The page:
The Miss World 2006 beauty pageant will be held in Poland on September 30. Unlike other popular international beauty pageants, the Miss World beauty pageant has an interactive way of selecting the winner. Using SMS, people from around the world can vote for the contestant whom they consider to be the one worthy of the beauty title.
A new threat has taken advantage of the event’s unique way of choosing the winner. In another bout of social engineering, it employs the use of instant messaging applications as a distribution vector for the malware. Instant messenger users who are often online may have received the following message recently:
Let’s vote for Miss Vietnam – Mai Phuong Thuy – for the upcoming Miss World championship…
The message is followed by a URL that the unsuspecting user may expect to lead him to a site or webpage where he can vote for the candidate. Obviously, this does not happen at all. When the URL is accessed, the user is redirected to another website offering credit card debt consolidation, which has absolutely nothing to do with voting for the next Miss World. Here’s what the user didn’t know: when the link was accessed, it redirected to another site that downloaded a Trojan into the system. To cover-up the download, it redirected to another site that featured the credit card scheme. In that way, the user wouldn’t notice anything.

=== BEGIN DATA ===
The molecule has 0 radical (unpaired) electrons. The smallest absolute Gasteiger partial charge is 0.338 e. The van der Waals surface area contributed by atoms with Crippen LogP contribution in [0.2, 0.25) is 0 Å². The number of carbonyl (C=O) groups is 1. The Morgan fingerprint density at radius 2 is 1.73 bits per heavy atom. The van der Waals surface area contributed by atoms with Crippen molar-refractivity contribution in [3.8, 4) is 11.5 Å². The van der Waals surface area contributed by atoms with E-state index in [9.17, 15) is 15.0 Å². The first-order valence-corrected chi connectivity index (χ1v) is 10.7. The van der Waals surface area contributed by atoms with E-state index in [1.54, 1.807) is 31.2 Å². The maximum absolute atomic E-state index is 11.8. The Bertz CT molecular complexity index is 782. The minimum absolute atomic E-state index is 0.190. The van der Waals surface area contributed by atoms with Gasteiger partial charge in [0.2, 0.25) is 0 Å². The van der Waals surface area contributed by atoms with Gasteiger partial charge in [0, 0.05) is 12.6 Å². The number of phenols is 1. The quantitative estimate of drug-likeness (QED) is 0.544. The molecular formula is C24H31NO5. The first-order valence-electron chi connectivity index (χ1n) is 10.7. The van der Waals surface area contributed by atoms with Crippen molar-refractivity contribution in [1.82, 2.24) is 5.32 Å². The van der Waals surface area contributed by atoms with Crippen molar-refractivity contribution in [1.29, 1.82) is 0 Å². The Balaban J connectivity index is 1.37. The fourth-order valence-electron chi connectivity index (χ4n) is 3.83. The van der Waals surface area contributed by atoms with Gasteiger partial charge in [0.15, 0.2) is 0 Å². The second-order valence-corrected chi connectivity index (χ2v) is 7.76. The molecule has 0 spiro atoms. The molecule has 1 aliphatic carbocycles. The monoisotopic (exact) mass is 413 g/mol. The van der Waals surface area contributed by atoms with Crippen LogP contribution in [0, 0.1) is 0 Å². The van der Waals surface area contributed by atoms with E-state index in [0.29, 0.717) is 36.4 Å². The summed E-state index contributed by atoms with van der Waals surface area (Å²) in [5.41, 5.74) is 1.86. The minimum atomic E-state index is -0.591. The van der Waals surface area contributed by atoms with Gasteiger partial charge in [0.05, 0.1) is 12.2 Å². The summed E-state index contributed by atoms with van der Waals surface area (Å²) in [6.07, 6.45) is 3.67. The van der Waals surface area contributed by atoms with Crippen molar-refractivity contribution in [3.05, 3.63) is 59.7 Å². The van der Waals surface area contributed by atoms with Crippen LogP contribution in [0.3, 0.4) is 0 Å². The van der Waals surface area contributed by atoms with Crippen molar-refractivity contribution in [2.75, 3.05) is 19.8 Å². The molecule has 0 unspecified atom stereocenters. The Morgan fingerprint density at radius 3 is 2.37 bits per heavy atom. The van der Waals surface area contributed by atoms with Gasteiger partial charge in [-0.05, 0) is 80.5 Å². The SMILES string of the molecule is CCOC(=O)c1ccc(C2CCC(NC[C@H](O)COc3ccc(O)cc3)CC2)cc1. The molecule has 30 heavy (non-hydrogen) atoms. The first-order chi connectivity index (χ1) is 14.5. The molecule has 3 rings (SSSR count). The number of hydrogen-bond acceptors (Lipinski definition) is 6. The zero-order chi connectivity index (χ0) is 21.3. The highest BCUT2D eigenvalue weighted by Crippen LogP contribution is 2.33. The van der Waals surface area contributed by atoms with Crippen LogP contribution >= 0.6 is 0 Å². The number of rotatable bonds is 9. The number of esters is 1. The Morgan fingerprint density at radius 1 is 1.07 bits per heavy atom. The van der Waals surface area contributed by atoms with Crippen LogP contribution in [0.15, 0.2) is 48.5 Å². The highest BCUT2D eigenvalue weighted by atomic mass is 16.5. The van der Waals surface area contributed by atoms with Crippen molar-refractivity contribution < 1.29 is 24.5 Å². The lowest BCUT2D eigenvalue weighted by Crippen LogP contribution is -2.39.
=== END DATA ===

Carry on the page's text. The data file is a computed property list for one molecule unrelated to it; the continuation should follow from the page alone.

Unless he tried to open the task manager or the registry editor.
Initial analysis shows that this Trojan disables the task manager and the registry editor. Furthermore, Internet Explorer’s startup page is modified so instead of the user’s default web page being loaded when the browser is opened, the site where the malware originates is accessed instead.
Disabling these system applications are a common technique of most malware to hide themselves from computer-savvy users. Moreover, it prevents knowledgeable users from verifying if a malware is present in the system. Modifying the startup page in IE ensures that even if the malware is deleted or cleaned from the system, it still has a chance of reinstalling itself.
Fortunately, a solution is currently in the works for this threat. Trend will be detecting this malware as TROJ_AGENT.EVJ. We’ll update you once the detection pattern for this Trojan has been released.
Update (Jasper, Wed, 20 Sep 2006 09:55:05 AM)The detection pattern for this threat has already been deployed in CPR 3.764.01